By Paula Klein
Digital experimentation –long thriving in academia—is now permeating corporate environments, as well, yielding new insights into online interactions. At the same time, issues of online privacy and selection bias raise concerns daily. At the CODE 2017 event hosted by the MIT IDE in October, these and other topics were explored in-depth by a diverse set of experts from the fields of social science, computer science, economics, analytics, marketing, and statistics.
Many focused on the practical value of digital experimentation as it expands into new applications. For instance, conducting real-time digital experiments has the potential to monitor and reduce security breaches, better understand how social media affects behavior, and even to enhance the quality of online services—from ridesharing to health care– according to speakers.
During two days of presentations and discussions experts evaluated advances in the field. Organizers and MIT IDE leaders Sinan Aral, Erik Brynjolfsson, and Alex (Sandy) Pentland, stated that: “The newly emerging capability to rapidly deploy and iterate micro-level, in-vivo, randomized experiments in complex social and economic settings, at population scale, is one of the most significant innovations in modern social science.”
It’s also changing rapidly. “As more and more social interactions, behaviors, decisions, opinions and transactions are digitized and mediated by online platforms, our ability to quickly answer nuanced causal questions about the role of social behavior in population-level outcomes such as health, voting, political mobilization, consumer demand, information sharing, product rating and opinion aggregation, is becoming unprecedented.”
A Sea-change Underway
“This new toolkit portends a sea-change in our scientific understanding of human behavior and dramatic improvements in social and business policy as a result. When appropriately theorized and rigorously applied, randomized experiments are the gold standard of causal inference and a cornerstone of effective policy.”
Organizers and participants also acknowledged the fine line that has to be walked when issues of user privacy and selection bias can color responses and results noting. The hosts noted that “the scale and complexity of these experiments create scientific and statistical challenges for design and inference.”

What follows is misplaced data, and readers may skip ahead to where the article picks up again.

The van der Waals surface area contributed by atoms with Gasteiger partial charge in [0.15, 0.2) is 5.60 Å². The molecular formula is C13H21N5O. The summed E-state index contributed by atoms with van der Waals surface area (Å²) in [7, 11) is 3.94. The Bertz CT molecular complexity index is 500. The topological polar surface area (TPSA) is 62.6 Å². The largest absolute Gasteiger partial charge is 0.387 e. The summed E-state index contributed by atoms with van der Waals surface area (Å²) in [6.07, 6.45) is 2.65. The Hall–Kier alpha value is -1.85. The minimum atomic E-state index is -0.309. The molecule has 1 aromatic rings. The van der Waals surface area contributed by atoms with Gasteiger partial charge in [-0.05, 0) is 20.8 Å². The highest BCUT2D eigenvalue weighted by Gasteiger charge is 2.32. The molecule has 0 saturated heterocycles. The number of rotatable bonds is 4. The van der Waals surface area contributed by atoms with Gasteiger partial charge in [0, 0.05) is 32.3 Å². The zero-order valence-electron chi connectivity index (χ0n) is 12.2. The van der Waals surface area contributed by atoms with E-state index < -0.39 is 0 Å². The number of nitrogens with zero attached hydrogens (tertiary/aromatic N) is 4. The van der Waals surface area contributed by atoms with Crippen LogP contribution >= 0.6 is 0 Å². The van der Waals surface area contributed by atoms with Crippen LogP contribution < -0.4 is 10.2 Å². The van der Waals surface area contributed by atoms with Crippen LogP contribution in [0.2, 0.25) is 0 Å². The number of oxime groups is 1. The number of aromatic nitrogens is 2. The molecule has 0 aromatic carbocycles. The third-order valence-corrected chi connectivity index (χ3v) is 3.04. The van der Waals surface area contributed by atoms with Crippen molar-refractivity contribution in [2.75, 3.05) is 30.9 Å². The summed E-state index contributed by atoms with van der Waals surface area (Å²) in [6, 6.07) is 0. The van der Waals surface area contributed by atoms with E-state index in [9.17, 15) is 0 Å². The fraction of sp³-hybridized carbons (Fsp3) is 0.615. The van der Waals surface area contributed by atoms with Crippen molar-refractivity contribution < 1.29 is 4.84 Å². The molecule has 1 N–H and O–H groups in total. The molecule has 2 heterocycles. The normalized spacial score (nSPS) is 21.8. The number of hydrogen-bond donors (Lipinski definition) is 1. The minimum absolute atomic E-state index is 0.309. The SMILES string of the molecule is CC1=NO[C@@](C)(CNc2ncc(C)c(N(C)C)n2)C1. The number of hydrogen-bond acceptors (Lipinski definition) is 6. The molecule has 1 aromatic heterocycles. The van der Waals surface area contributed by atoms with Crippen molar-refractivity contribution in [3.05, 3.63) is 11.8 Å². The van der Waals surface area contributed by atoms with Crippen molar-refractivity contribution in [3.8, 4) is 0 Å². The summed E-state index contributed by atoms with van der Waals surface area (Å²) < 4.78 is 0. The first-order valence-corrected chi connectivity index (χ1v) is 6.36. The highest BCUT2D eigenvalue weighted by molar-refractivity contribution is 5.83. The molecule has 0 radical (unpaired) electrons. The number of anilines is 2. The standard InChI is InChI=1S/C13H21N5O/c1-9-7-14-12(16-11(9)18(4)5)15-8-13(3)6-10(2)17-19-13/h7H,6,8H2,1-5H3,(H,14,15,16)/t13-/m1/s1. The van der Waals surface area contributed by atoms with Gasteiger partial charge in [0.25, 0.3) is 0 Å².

In his talk on Experimenting from the Inside-Out: The SBO Project, Carnegie Mellon University (CMU) Professor, Alessandro Acquisti, said that early versions of Internet testing—such as CMU’s HomeNet in 1995 –were the precursors to today’s deeper analytics. The Security Behavior Observatory (SBO) is an infrastructure for long-term monitoring of client machines that began in 2014– 20 years after HomeNet.
Emily Falk, Associate Professor at the University of Pennsylvania, spoke about Neuroscience Approaches to Understanding How Ideas and Behaviors Spread in social media campaigns, and what motivates behavior and outcomes.
From Healthcare to Uber Riders
Also addressing the behavioral-science implications of digital experiments, MIT Sloan Professor, Renée Richardson Gosline, talked specifically about The Outsourced Mind: Using Behavioral Science for Better Patient UX. She discussed how to use algorithms to help manage diseases, raise awareness, and ultimately to improve patient care.
In another session, Stanford Professor, Susan Athey, explained her current research on Service Quality in the Gig Economy: Empirical Evidence from Uber. Using ridesharing as her marketplace example, Athey examines –and attempts to dispel–the assumption that low-priced market entrants weaken safety and quality of services.
During a panel discussion [photo above] with Athey (center) and Gosline (right), IDE leader Aral (left) pointed out that as corporations do their own external experimentation, transparency may be biases or reduced, while collaboration-funding can become limited. In all, it’s a complex and rapidly-changing field of interest.
For more: See the full agenda and speaker bios here.
And watch the full videos of all the Plenary Session presentations on YouTube here.